TRAVERSE CITY — Grand Traverse County officials have taken the first step toward selling $52 million worth of bonds to pay off unfunded employee retirement and health care costs.
The county commission voted during a committee meeting Wednesday to publish a notice of intent to issue bonds. The vote was the first step in a complex process that some officials said could save the county millions while fully funding its unfunded accrued retirement and health care liabilities.
But several members of the county board expressed reservations about the proposed bonding plan, including Commissioner Christine Maxbauer, who cast the only vote against publishing the notice.
“We’re going to borrow our way out of debt,” Maxbauer said. “That’s what the county board voted on.”
The county owes nearly $45 million to its employees’ pension fund and approximately $6 million in employee healthcare liabilities, though the healthcare total is based on figures from 2010.
Under the bond proposal the county would use the $52 million to pay off those debts. It could either pay off its unfunded liabilities directly to the Michigan Employee Retirement System and a retiree healthcare trust in lump sums or establish a trust with the bond money, invest it, and pay unfunded pension and health care costs from there.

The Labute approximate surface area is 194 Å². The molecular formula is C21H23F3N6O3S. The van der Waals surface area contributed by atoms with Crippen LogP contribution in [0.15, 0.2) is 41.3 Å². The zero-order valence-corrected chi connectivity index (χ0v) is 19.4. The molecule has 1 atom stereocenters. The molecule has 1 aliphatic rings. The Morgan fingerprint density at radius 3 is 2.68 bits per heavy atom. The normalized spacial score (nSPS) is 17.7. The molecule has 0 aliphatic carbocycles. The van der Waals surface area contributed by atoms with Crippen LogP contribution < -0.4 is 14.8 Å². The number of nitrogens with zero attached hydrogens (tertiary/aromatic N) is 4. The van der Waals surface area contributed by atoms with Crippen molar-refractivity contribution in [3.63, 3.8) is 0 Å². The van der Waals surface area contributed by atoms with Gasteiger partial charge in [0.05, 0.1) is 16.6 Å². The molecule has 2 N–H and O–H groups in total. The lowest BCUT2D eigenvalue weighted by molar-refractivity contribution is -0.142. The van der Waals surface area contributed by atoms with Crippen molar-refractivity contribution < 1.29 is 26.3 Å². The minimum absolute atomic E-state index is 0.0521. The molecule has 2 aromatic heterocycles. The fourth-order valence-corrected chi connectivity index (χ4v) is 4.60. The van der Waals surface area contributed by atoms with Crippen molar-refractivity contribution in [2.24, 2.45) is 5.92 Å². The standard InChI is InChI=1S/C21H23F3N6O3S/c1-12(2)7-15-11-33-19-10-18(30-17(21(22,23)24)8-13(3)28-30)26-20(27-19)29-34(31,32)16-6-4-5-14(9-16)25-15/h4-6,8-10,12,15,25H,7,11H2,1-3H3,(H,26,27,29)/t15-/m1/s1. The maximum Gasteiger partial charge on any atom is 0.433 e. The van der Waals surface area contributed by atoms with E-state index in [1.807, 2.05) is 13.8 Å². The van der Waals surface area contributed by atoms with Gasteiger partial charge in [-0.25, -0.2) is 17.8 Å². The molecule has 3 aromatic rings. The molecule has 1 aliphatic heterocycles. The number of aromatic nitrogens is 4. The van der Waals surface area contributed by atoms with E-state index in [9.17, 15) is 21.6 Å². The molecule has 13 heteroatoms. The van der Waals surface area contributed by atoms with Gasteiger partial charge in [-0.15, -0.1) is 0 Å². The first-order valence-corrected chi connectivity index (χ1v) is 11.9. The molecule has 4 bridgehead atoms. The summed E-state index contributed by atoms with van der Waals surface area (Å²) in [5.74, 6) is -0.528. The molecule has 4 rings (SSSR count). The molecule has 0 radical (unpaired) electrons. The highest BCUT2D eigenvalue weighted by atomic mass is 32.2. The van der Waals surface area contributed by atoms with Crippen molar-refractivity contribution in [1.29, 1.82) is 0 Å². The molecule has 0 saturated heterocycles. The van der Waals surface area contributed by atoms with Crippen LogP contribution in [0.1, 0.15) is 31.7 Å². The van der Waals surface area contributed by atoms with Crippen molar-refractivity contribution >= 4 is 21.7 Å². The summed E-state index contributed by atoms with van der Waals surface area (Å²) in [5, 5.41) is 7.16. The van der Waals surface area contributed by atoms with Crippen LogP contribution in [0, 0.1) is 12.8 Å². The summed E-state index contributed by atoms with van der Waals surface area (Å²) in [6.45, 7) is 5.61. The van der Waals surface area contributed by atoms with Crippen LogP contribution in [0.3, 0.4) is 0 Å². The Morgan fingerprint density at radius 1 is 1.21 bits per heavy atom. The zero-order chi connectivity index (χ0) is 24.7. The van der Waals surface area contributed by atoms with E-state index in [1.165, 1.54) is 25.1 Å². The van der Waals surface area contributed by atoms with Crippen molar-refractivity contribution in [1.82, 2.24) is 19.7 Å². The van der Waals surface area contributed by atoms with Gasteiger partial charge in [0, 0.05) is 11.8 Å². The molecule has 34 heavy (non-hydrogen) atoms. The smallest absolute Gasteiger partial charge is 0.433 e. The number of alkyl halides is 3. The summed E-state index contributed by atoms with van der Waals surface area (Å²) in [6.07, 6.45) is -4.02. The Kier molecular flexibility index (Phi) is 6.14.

Maxbauer compared the bond proposal to gambling with public money during the Wednesday committee meeting.
“Isn’t this a considerable risk with taxpayer money?” she said. “I view this as financial roulette.”
County Administrator Dave Benda said that’s not the case.
The county already owes almost $52 million in unfunded pension and healthcare costs with the vast majority of that promised to MERS. The bond proposal would equate to transferring that debt to bond holders, and would allow the county to flatten out annual debt payments while collecting investment returns from the whole $52 million over the life of the bonds, he said.